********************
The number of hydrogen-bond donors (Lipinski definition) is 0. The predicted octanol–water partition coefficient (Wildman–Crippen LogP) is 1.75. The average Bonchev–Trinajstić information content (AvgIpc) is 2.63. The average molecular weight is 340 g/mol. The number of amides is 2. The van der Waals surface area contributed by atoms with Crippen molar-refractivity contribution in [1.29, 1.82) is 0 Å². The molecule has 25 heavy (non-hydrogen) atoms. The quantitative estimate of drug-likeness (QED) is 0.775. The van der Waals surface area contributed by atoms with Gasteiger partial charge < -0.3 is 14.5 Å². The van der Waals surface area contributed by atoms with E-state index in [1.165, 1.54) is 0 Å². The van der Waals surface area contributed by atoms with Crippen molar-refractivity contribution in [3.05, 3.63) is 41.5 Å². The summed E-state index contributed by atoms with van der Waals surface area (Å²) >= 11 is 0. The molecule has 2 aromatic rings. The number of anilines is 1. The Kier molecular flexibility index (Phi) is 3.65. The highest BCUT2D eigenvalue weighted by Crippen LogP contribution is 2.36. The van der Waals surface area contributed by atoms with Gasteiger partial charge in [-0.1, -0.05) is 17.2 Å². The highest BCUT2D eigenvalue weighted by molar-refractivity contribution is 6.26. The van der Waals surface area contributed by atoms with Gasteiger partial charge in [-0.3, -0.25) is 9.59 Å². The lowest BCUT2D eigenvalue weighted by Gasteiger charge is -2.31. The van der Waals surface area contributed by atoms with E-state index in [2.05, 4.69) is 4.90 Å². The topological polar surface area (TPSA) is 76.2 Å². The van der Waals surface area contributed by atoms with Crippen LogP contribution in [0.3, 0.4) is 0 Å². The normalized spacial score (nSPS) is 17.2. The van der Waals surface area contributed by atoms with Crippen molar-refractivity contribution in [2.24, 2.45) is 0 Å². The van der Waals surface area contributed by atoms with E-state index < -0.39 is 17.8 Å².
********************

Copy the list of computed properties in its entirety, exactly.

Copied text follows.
The number of hydrogen-bond donors (Lipinski definition) is 0. The predicted octanol–water partition coefficient (Wildman–Crippen LogP) is 1.75. The average Bonchev–Trinajstić information content (AvgIpc) is 2.63. The average molecular weight is 340 g/mol. The number of amides is 2. The van der Waals surface area contributed by atoms with Crippen molar-refractivity contribution in [1.29, 1.82) is 0 Å². The molecule has 25 heavy (non-hydrogen) atoms. The quantitative estimate of drug-likeness (QED) is 0.775. The van der Waals surface area contributed by atoms with Gasteiger partial charge < -0.3 is 14.5 Å². The van der Waals surface area contributed by atoms with E-state index in [1.165, 1.54) is 0 Å². The van der Waals surface area contributed by atoms with Crippen molar-refractivity contribution in [3.05, 3.63) is 41.5 Å². The summed E-state index contributed by atoms with van der Waals surface area (Å²) >= 11 is 0. The molecule has 2 aromatic rings. The number of anilines is 1. The Kier molecular flexibility index (Phi) is 3.65. The highest BCUT2D eigenvalue weighted by Crippen LogP contribution is 2.36. The van der Waals surface area contributed by atoms with Gasteiger partial charge in [-0.1, -0.05) is 17.2 Å². The highest BCUT2D eigenvalue weighted by molar-refractivity contribution is 6.26. The van der Waals surface area contributed by atoms with Gasteiger partial charge in [-0.3, -0.25) is 9.59 Å². The lowest BCUT2D eigenvalue weighted by Gasteiger charge is -2.31. The van der Waals surface area contributed by atoms with E-state index in [2.05, 4.69) is 4.90 Å². The topological polar surface area (TPSA) is 76.2 Å². The van der Waals surface area contributed by atoms with Crippen LogP contribution in [0.3, 0.4) is 0 Å². The normalized spacial score (nSPS) is 17.2. The van der Waals surface area contributed by atoms with Crippen molar-refractivity contribution in [2.24, 2.45) is 0 Å². The van der Waals surface area contributed by atoms with E-state index < -0.39 is 17.8 Å².